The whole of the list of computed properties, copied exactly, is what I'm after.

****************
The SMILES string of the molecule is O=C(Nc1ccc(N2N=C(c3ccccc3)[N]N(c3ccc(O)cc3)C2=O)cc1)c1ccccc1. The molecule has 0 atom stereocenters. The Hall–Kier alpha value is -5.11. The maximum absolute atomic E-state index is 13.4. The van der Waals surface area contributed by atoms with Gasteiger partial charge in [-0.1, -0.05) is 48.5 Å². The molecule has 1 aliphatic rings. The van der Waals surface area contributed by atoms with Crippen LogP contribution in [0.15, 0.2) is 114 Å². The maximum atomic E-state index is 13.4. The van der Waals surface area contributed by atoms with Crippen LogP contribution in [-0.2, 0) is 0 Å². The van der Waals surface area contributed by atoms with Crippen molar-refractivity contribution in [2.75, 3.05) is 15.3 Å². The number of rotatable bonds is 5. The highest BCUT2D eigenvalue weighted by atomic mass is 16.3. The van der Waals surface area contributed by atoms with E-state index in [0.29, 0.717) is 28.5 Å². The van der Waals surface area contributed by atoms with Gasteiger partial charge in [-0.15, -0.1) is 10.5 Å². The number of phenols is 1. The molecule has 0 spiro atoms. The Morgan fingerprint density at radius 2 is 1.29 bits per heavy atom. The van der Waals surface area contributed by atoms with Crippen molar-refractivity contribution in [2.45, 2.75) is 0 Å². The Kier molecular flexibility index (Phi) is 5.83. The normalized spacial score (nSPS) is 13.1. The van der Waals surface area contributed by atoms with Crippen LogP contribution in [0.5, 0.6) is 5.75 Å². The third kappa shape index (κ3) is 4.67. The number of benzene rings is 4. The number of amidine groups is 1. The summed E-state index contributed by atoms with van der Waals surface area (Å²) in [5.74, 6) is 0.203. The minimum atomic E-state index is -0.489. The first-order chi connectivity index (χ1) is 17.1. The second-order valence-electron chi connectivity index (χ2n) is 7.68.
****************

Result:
The SMILES string of the molecule is O=C(Nc1ccc(N2N=C(c3ccccc3)[N]N(c3ccc(O)cc3)C2=O)cc1)c1ccccc1. The molecule has 0 atom stereocenters. The Hall–Kier alpha value is -5.11. The maximum absolute atomic E-state index is 13.4. The van der Waals surface area contributed by atoms with Gasteiger partial charge in [-0.1, -0.05) is 48.5 Å². The molecule has 1 aliphatic rings. The van der Waals surface area contributed by atoms with Crippen LogP contribution in [0.15, 0.2) is 114 Å². The maximum atomic E-state index is 13.4. The van der Waals surface area contributed by atoms with Crippen LogP contribution in [-0.2, 0) is 0 Å². The van der Waals surface area contributed by atoms with Crippen molar-refractivity contribution in [2.75, 3.05) is 15.3 Å². The number of rotatable bonds is 5. The highest BCUT2D eigenvalue weighted by atomic mass is 16.3. The van der Waals surface area contributed by atoms with E-state index in [0.29, 0.717) is 28.5 Å². The van der Waals surface area contributed by atoms with Gasteiger partial charge in [-0.15, -0.1) is 10.5 Å². The number of phenols is 1. The molecule has 0 spiro atoms. The Morgan fingerprint density at radius 2 is 1.29 bits per heavy atom. The van der Waals surface area contributed by atoms with Crippen molar-refractivity contribution in [2.45, 2.75) is 0 Å². The Kier molecular flexibility index (Phi) is 5.83. The normalized spacial score (nSPS) is 13.1. The van der Waals surface area contributed by atoms with Crippen LogP contribution in [0.5, 0.6) is 5.75 Å². The third kappa shape index (κ3) is 4.67. The number of benzene rings is 4. The number of amidine groups is 1. The summed E-state index contributed by atoms with van der Waals surface area (Å²) in [5.74, 6) is 0.203. The minimum atomic E-state index is -0.489. The first-order chi connectivity index (χ1) is 17.1. The second-order valence-electron chi connectivity index (χ2n) is 7.68.